C  D  E  F  G  F  E  D  C  …  do  re  mi  fa  sol  fa  mi  re  do

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Thank you, CIS Staff.

An appreciation video by JellSoL

 

Thank you for this opportunity, CHOCO.

I wish to thank all of these beautiful people.

ALBERT, find inspiration from how you have witnessed me move from being a classroom teacher to being your library trainee.  My life as a teacher librarian has been a learning success mainly through your understanding and support.  Ganbatte, “Sasuke.”

LORY, for all the titles you suggested and see you in Mr Penumbra’s 24-Hour Bookstore.

LOIDA, for supporting me patiently from receiving my Zalora deliveries to getting my exams organized.

DINAH, for all the crisp bills.

VLAD, for giving me a faster CPU.

LOU, for helping me decide which car loan to get.

Sir LANDO, for introducing me to SCEGA.

Dr EMMA, for inspiring messages via email, in person, or in FaceBook.

Ms D for DINA and Delgado, for always being patient to see me exit twice now.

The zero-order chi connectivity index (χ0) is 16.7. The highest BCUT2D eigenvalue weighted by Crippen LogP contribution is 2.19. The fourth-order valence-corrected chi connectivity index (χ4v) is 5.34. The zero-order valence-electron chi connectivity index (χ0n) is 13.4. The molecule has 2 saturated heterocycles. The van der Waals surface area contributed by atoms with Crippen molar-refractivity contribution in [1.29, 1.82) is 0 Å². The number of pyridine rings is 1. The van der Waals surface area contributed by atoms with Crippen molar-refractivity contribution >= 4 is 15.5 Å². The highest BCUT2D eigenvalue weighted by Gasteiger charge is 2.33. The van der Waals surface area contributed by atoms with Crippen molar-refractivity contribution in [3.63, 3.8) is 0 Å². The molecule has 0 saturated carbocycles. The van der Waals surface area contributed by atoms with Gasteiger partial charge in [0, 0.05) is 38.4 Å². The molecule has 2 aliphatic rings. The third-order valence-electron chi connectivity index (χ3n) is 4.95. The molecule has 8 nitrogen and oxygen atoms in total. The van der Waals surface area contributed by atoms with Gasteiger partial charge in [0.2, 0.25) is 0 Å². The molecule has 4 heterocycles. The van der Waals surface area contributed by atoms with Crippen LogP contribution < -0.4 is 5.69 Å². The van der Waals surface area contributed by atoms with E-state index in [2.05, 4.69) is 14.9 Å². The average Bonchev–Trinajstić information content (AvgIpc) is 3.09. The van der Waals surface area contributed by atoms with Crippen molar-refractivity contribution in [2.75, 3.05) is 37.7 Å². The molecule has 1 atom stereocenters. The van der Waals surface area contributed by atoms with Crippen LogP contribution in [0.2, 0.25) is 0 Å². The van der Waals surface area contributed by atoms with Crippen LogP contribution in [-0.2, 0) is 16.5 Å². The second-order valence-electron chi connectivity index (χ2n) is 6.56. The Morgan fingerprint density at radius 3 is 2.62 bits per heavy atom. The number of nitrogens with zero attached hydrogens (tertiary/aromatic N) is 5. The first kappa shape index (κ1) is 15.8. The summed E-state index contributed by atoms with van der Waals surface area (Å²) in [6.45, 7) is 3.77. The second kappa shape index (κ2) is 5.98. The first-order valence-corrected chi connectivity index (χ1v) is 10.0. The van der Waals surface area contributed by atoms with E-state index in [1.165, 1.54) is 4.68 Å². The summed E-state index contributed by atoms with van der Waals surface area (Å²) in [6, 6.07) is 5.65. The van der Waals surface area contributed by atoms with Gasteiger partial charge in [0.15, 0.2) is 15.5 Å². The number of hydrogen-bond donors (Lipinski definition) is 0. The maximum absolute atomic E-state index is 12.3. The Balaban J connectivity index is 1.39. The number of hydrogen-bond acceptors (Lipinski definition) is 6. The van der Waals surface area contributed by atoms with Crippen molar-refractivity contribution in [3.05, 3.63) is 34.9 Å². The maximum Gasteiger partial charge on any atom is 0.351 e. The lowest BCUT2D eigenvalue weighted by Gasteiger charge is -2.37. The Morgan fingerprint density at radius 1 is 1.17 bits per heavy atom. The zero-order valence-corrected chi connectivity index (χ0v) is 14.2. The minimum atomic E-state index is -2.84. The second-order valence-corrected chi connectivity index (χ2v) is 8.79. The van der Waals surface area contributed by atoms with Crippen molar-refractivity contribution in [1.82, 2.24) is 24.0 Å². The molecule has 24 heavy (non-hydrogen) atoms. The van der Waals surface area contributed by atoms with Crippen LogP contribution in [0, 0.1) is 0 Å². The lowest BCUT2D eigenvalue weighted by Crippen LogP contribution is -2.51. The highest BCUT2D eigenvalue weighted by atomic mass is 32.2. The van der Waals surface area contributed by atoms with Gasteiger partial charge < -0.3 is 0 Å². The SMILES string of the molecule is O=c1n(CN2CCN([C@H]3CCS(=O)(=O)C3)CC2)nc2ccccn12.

ARLENE, for helping me when I had Bell’s and when I had those minor asthma attacks.

REINA, for all my pay slips and PAG-IBIG procedures.

NICE, for yummy spring rolls, Stratford-Upon-Avon, and quick snacks.

JOMAR, for catching that author who lives in Talisay.

DERECK, for helping me catch rowdy carpet tiles.

JUSTINE, for helping me get certificates professionally formatted.

KEN, for taking Albert’s seat whenever he is on-leave.

TESSIE, for our Korean drama entitled…

All the SECURITY GUARDS, for helping me keep a smile to survive the last school day countdown.

Strong men of the MAINTENANCE TEAM, for helping me keep my work space safe and clean.

Now, we move on to my teaching buddies.

ROLLY, Twin!  This is it!  See you in your final oral defense.

TED, for extending me once-in-a-lifetime opportunity to retrace my late grandfather’s steps when he was in Hawaii and Japan.

Ms JENNY, for the IB training through the years (from English B to the latest IB Librarianship), for introducing me to the Madrid’s, for being my parent when I was on my own for the first time; symbolized by the tiny spoon and fork you gave me.

RIA, for being my tall and caring surrogate sister.  I will never forget how you introduced us to that grumpy Pit-os principal.